- Nigeria’s current minimum wage is a paltry sum of N18,000, while the Labour are proposing that this sum be increased to N56,000. This is the crux of the strike action.
- The FG and labour have been meeting on this for the last 2 years.
- The Labour Unions did not send any notice to the Minister of Labour of their intended strike as expected by law. A notice was rather sent to the SGF’s office. The Minister thinks this was an ambush.
- The protocol of such procedures is to first serve the Minister a 14 days notice before the commencement of the strike. There seems to be breach of this protocol by labour who played a fast one by rather serving the SGF. Knowing government bureaucracy, the letter is less likely to get to the Minister before 14 days.
- The Labour Unions met on the 26th of September with the Minister of Labour and agreed to suspend their strike – but said they would need the consent of their Working Committees to ratify this.
- They commenced their strike action on the 27th of September; this suggests that their working committees did not consent to the suspension of the strike.
- The Labour leadership met with President Buhari’s Chief of Staff, Mallam Abba Kyari on the night of Thursday the 27th. We do not know what transpired in details, but the Labour have said they would take the position of the government back to their various organs.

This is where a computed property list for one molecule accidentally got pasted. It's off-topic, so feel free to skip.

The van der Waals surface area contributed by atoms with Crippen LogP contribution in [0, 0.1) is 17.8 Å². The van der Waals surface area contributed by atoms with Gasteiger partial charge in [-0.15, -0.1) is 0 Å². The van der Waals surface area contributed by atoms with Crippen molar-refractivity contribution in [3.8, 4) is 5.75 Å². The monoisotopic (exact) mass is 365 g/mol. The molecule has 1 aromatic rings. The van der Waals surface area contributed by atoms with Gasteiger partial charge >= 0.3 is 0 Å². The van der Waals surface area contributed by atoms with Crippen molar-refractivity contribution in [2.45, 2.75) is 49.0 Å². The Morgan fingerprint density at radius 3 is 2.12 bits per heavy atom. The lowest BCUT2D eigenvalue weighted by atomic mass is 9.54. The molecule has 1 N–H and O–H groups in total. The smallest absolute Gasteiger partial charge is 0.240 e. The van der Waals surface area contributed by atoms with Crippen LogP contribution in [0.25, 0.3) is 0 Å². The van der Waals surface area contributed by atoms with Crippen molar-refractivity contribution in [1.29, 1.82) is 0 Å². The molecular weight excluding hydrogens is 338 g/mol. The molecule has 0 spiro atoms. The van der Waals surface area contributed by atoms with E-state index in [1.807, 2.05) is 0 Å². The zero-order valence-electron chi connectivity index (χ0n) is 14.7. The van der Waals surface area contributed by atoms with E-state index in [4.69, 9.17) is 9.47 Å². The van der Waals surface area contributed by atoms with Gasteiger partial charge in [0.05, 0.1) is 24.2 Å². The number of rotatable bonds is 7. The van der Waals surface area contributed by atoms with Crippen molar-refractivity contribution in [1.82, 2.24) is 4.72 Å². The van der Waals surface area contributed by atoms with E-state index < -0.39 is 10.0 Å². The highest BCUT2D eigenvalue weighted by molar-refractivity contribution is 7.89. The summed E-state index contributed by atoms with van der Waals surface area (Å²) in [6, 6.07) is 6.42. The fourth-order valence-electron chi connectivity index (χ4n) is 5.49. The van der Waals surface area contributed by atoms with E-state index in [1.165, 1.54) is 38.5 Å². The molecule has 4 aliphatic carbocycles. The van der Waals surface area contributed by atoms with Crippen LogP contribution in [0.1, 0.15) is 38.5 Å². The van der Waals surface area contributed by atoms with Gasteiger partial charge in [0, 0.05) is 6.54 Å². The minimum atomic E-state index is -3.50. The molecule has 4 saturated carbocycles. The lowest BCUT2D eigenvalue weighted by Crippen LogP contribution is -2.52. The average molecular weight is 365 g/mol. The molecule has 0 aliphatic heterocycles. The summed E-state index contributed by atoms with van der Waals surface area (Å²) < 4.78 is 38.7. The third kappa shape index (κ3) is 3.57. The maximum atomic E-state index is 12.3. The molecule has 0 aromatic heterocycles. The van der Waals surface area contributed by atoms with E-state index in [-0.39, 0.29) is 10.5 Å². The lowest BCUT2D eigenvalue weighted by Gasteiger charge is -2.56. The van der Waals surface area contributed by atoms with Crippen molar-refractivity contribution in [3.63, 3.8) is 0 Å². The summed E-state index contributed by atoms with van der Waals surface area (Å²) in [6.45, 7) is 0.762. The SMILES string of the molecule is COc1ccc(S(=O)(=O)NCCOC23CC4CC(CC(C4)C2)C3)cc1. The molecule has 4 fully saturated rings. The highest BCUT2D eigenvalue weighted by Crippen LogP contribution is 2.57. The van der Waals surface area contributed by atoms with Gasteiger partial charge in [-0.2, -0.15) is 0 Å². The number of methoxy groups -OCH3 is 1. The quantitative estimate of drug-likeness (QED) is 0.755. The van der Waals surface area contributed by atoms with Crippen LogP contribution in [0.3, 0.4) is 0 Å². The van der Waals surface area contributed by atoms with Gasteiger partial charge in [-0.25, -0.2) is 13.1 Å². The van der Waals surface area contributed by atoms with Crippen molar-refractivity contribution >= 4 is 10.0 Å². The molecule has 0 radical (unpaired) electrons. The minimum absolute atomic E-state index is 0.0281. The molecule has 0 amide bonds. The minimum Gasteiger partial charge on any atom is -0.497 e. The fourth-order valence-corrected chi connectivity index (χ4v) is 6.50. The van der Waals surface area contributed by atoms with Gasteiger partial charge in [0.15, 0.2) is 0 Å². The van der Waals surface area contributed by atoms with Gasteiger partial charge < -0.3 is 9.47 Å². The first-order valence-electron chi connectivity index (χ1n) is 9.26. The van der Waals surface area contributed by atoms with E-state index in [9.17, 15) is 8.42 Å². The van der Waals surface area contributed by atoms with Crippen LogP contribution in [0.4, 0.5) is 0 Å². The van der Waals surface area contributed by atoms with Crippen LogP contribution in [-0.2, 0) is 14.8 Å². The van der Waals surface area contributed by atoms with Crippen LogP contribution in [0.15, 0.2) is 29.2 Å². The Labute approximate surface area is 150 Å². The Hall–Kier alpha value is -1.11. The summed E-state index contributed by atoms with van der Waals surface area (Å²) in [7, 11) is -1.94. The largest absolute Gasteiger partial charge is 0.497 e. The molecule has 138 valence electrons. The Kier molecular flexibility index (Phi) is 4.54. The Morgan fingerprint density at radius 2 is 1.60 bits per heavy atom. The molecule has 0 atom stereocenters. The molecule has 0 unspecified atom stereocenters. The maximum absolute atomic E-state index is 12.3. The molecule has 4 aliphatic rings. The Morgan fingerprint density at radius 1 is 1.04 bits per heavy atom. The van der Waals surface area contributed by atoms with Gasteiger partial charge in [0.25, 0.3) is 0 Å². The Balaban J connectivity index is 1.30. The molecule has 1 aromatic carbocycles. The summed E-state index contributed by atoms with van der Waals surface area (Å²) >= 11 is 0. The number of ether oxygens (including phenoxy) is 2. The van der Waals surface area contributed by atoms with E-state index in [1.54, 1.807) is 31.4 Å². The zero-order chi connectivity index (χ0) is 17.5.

- A Tripartite Committee was set up to review the issue of the minimum wage. It comprises of the Government – Federal and States, the private organised sector and the Labour Unions. Any decision to be reached must be a consensus of all.
- The Federal Government has said it has no qualms paying the minimum wage – the problem is the states. Most states have not been able to even meet up with payments of the current minimum wage of N18,000.
- The States have not yet agreed to the minimum wage as they say they cannot pay it; thus stalling any consensus of the tripartite committee.
- The Organised Private Sector are heard by sources to have agreed informally to pay the sum of N25,000 as its minimum wage.
- Since 2015 no major labour action has happened under President Buhari. Kudos we think!
- The Presidential elections are drawing near, we believe that labour is trying to take advantage of the season and squeeze the government into action.
- A strike action would have dire consequences on Nigeria’s economy, and can lead to serious damage to our economic growth.
- Nigeria can lose about N1.1 Trillion Naira daily due to a maximum strike by the Labour.